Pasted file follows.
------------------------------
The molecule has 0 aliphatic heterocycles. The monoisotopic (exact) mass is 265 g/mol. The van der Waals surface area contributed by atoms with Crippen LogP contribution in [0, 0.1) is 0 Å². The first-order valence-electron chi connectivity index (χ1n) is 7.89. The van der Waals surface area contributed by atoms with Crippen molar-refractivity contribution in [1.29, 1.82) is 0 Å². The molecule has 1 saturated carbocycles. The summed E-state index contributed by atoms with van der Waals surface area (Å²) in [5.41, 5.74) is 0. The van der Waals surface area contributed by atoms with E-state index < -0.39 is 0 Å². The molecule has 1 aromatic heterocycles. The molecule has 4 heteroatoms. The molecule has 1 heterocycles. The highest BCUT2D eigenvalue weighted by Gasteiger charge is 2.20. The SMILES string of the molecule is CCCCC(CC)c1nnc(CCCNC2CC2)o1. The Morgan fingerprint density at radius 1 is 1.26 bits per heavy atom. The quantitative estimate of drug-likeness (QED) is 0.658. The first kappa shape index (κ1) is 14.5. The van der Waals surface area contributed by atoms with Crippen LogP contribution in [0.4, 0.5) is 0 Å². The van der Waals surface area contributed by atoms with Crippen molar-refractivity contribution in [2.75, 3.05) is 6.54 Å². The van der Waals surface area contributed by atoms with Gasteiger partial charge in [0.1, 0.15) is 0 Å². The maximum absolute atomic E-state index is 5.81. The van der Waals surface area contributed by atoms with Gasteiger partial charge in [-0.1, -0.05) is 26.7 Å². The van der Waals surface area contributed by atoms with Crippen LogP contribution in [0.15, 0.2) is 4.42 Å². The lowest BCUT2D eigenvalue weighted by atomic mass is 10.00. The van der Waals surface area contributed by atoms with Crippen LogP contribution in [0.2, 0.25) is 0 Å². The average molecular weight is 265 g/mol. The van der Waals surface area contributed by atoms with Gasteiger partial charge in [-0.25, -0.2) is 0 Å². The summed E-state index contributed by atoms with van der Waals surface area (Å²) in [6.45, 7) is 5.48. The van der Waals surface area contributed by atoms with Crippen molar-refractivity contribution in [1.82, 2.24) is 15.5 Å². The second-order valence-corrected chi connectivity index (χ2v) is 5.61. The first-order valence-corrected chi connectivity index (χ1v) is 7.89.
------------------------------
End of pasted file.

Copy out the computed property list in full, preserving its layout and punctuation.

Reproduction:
The molecule has 0 aliphatic heterocycles. The monoisotopic (exact) mass is 265 g/mol. The van der Waals surface area contributed by atoms with Crippen LogP contribution in [0, 0.1) is 0 Å². The first-order valence-electron chi connectivity index (χ1n) is 7.89. The van der Waals surface area contributed by atoms with Crippen molar-refractivity contribution in [1.29, 1.82) is 0 Å². The molecule has 1 saturated carbocycles. The summed E-state index contributed by atoms with van der Waals surface area (Å²) in [5.41, 5.74) is 0. The van der Waals surface area contributed by atoms with E-state index < -0.39 is 0 Å². The molecule has 1 aromatic heterocycles. The molecule has 4 heteroatoms. The molecule has 1 heterocycles. The highest BCUT2D eigenvalue weighted by Gasteiger charge is 2.20. The SMILES string of the molecule is CCCCC(CC)c1nnc(CCCNC2CC2)o1. The Morgan fingerprint density at radius 1 is 1.26 bits per heavy atom. The quantitative estimate of drug-likeness (QED) is 0.658. The first kappa shape index (κ1) is 14.5. The van der Waals surface area contributed by atoms with Crippen LogP contribution in [0.4, 0.5) is 0 Å². The van der Waals surface area contributed by atoms with Crippen molar-refractivity contribution in [2.75, 3.05) is 6.54 Å². The van der Waals surface area contributed by atoms with Gasteiger partial charge in [0.1, 0.15) is 0 Å². The maximum absolute atomic E-state index is 5.81. The van der Waals surface area contributed by atoms with Gasteiger partial charge in [-0.1, -0.05) is 26.7 Å². The van der Waals surface area contributed by atoms with Crippen LogP contribution in [0.15, 0.2) is 4.42 Å². The lowest BCUT2D eigenvalue weighted by atomic mass is 10.00. The van der Waals surface area contributed by atoms with Crippen LogP contribution in [0.2, 0.25) is 0 Å². The average molecular weight is 265 g/mol. The van der Waals surface area contributed by atoms with Gasteiger partial charge in [-0.25, -0.2) is 0 Å². The summed E-state index contributed by atoms with van der Waals surface area (Å²) in [6.45, 7) is 5.48. The van der Waals surface area contributed by atoms with Crippen molar-refractivity contribution in [1.82, 2.24) is 15.5 Å². The second-order valence-corrected chi connectivity index (χ2v) is 5.61. The first-order valence-corrected chi connectivity index (χ1v) is 7.89.